Is a Recession Coming?
By Gary Silverman, CFP®
As I begin writing this series, which will last an unknown number of weeks, I am reading a headline telling me the stock market has dropped so low that we are back to where we were in 2020. The National Bureau of Economic Research (NBER) has not yet declared we are in a recession. Inflation is high, unemployment is low, and most people know something is wrong, just not what it might be.
That things will have changed between now and when you are reading this is of no doubt. However, exactly where we are in the investment cycle (dropping, bottoming, or recovering) should not make too much difference in what I am going to say. If it is a little dated, just tuck what I say in a safe place. It will be useful in the future. This is a cycle, after all.
Today let’s talk about the R-word: Recession. As mentioned above, we are not in one yet. Surprised? Many are. First, you all know something is wrong. You have seen the dreaded two quarters of negative GDP. You thought that meant we were in a recession.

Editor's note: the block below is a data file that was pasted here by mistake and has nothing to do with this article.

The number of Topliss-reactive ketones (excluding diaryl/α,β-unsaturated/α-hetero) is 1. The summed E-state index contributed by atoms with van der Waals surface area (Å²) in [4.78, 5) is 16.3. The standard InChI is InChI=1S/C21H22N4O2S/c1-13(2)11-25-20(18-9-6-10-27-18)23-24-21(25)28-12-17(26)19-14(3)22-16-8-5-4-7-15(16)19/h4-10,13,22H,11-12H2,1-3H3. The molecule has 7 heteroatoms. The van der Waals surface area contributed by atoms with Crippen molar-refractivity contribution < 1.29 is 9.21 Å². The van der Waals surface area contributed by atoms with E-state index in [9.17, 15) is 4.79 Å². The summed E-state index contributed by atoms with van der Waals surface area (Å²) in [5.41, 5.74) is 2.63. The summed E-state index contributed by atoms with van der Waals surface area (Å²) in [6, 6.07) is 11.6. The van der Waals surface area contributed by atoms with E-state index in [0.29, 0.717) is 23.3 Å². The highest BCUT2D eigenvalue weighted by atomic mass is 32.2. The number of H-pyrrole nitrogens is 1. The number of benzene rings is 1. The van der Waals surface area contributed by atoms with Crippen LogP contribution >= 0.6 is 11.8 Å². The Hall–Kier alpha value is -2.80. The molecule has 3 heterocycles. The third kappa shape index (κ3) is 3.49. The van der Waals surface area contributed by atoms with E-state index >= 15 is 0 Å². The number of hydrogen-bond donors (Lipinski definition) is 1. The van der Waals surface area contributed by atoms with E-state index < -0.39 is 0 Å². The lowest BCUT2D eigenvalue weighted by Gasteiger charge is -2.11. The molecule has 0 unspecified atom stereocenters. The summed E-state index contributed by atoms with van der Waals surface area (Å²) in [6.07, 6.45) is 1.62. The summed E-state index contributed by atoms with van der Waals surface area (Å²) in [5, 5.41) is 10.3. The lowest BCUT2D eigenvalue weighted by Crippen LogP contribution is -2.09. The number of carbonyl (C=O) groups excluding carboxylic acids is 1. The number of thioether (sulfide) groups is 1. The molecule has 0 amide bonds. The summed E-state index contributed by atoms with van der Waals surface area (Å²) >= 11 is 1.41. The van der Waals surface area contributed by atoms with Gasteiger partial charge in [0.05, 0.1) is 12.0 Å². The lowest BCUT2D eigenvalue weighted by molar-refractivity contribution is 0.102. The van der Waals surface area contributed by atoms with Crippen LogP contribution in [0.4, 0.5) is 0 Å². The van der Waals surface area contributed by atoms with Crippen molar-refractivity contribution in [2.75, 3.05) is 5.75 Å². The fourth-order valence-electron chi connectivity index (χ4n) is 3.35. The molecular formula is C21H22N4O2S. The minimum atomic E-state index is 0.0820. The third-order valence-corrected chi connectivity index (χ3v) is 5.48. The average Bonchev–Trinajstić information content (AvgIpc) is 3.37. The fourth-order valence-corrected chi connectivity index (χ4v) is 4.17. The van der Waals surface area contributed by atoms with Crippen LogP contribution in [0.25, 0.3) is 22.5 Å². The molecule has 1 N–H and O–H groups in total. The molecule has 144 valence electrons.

Head-fake. It is the NBER, mentioned above, who declare if we are in a recession. Why them? No good reason. But since there are a lot of economists, and one of them is always using the R-word, we need to have someplace for guidance. The NBER has been doing it a long time. Call it tradition.
Well, it seems most economists I have read or listened to seem to agree we are not yet in a recession. That is the good news. The bad news is most of them seem to agree we will be in one before long. Maybe next year.
Oh My! The stock market is going to keep going down all next year?! Well, ya never know, but the stock market tends to be what we call a leading indicator. That means it gets ugly before things truly become bad. Alternatively, the market improves before things truly become better. It is anticipatory. Sometimes it anticipates correctly, sometimes not.
That is what you are seeing now. In anticipation of businesses doing bad, people being laid off, and a recession traveling around the world, it is responding to those potentials in the form of a bear market.
Recessions, like bear markets, are not at all uncommon, as I have mentioned in previous columns. In the last 70 years, we have had eleven of them, lasting from 2 to 18 months (the average is about 10 months). When they are over, we typically have a strong economic cycle lasting 5-6 times longer than the recession before it.
That does not make it pleasant though.
Next week: Markets in a Recession.